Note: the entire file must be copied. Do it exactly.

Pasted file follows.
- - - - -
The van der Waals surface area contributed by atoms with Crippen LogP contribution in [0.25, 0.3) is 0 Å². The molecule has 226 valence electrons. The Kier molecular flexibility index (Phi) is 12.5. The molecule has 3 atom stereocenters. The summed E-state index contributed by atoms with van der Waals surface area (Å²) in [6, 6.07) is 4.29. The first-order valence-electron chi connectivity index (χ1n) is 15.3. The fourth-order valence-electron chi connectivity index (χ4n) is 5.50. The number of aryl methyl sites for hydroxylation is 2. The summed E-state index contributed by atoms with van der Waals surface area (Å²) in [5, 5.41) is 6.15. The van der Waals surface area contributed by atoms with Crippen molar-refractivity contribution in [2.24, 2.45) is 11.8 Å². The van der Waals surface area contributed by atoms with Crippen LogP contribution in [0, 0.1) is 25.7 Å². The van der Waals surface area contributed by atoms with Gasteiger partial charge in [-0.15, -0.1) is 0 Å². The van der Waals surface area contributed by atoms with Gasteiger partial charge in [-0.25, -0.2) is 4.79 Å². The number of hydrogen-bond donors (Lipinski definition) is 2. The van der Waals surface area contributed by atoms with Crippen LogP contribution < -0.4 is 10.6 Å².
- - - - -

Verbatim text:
The van der Waals surface area contributed by atoms with Crippen LogP contribution in [0.25, 0.3) is 0 Å². The molecule has 226 valence electrons. The Kier molecular flexibility index (Phi) is 12.5. The molecule has 3 atom stereocenters. The summed E-state index contributed by atoms with van der Waals surface area (Å²) in [6, 6.07) is 4.29. The first-order valence-electron chi connectivity index (χ1n) is 15.3. The fourth-order valence-electron chi connectivity index (χ4n) is 5.50. The number of aryl methyl sites for hydroxylation is 2. The summed E-state index contributed by atoms with van der Waals surface area (Å²) in [5, 5.41) is 6.15. The van der Waals surface area contributed by atoms with Crippen molar-refractivity contribution in [2.24, 2.45) is 11.8 Å². The van der Waals surface area contributed by atoms with Crippen LogP contribution in [0, 0.1) is 25.7 Å². The van der Waals surface area contributed by atoms with Gasteiger partial charge in [-0.15, -0.1) is 0 Å². The van der Waals surface area contributed by atoms with Gasteiger partial charge in [-0.25, -0.2) is 4.79 Å². The number of hydrogen-bond donors (Lipinski definition) is 2. The van der Waals surface area contributed by atoms with Crippen LogP contribution < -0.4 is 10.6 Å².